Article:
Delivery of Care

Welcome to Wonkville: calculating health waste costs, making them transparent

RIBGH hosts its annual health summit, crunching the numbers on what it termed the high-cost burdens of low-value health care

Photo by Richard Asinof

The annual health summit held by the Rhode Island Business Group on Health was focused on "low-value" care, featuring a panel discussion moderated by Dr. Michael Fine.

By Richard Asinof
Posted 10/8/18
The Rhode Island Business Group on Health held its annual health summit focused on low-value care costs, in an effort to make transparent unnecessary medical procedures that they say are driving up the costs of health insurance, as a way of harnessing corporate support for greater transparency of the data.
Where do the escalating costs of drugs fit into the equation of wasteful spending? How are the costs of social and health disparities calculated as part of the economic equation of health care delivery? What are the benefits of investing in prevention, particularly in children’s health, as compared to investments in managing chronic diseases, on a cost curve? What are the reasons behind the lowering of life expectancy in the U.S.? How do the externalities of environmental pollution and toxins in our air, water and food drive up the clinical costs of disease? Where do the rising demands for mental and behavioral health services in Rhode Island fit into the cost equation? What happens to patients when they tell their doctors or nurses no?
The same day as the health summit, ConvergenceRI listened as a colleague described the run-around in protocols attempting to get an MRI for a shoulder injury. Before an MRI could be ordered, an X-ray was required, followed by physical therapy, and then an MRI. The MRI revealed that there was a serious tear in the shoulder, and that some of the exercises recommended by the initial physical therapy were not appropriate for the injury sustained.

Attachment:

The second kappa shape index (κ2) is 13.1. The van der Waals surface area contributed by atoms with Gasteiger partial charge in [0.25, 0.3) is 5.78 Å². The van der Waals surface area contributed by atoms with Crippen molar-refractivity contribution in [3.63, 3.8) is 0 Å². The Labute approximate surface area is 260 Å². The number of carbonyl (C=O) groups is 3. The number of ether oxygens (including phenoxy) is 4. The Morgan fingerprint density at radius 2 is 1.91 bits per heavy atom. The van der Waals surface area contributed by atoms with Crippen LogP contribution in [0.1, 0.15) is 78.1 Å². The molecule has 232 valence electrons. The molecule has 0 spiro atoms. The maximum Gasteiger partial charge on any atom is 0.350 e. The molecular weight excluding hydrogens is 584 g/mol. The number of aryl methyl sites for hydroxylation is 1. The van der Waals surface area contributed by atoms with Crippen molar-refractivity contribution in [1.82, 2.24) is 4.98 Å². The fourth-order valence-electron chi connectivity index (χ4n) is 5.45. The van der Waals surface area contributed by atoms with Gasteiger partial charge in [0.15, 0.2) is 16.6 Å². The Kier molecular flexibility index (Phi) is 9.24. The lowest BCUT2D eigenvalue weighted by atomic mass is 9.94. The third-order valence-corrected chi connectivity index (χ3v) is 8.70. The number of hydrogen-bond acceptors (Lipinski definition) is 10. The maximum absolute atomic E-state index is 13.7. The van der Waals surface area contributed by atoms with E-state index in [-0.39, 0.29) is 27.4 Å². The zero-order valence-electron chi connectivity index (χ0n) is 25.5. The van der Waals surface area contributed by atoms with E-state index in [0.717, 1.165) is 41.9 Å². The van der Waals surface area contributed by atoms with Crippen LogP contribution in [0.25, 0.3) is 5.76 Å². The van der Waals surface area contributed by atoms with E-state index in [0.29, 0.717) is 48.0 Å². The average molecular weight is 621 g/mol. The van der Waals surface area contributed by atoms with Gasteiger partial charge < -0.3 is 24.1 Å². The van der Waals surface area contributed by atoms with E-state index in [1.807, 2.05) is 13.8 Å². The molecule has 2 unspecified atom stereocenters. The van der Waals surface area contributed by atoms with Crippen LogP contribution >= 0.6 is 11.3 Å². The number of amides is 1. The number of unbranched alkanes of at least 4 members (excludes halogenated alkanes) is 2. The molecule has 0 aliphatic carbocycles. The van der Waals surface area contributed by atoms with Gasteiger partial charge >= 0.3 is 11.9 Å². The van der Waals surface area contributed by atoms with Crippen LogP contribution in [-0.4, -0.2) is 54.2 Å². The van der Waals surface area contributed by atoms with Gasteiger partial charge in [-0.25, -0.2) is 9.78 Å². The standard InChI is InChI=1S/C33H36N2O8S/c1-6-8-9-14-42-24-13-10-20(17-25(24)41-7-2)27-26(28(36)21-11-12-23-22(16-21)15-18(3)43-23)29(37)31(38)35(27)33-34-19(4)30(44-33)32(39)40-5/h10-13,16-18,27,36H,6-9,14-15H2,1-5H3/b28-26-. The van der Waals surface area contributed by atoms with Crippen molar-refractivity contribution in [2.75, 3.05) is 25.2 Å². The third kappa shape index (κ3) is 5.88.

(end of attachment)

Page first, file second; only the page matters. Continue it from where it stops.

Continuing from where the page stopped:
The value of listening to what the patient has to say often seems to get lost in the conversation around controlling health care costs.

PROVIDENCE – Much like the rising sea levels due to manmade climate change, medical costs keep increasing in the U.S., and the question remains unanswered: what is the best strategy to address the inexorable rise?

At the “Low-Value Care” Health Summit on Friday morning, Oct. 5, hosted by the Rhode Island Business Group on Health, there was a plethora of information, data and substance offered for one potential solution: eliminate “health care waste” in spending on unnecessary health care procedures, first by calculating the costs and then by making such costs transparent.

This year’s gathering was very much a follow-up to the focus of last year’s RIBGH health summit, about choosing wisely, empowering patients to ask the right questions of providers to limit unnecessary care options.

This year’s summit put the focus on diagnosing what is termed “Low Value Care,” diagnosing ways of translating the services that fell under that rubric and measuring them with tools such as a “Health Waste Calculator,” according to Marcos Dachary, director of Product Management for the stand-alone software tools at Milliman, one of the keynote speakers.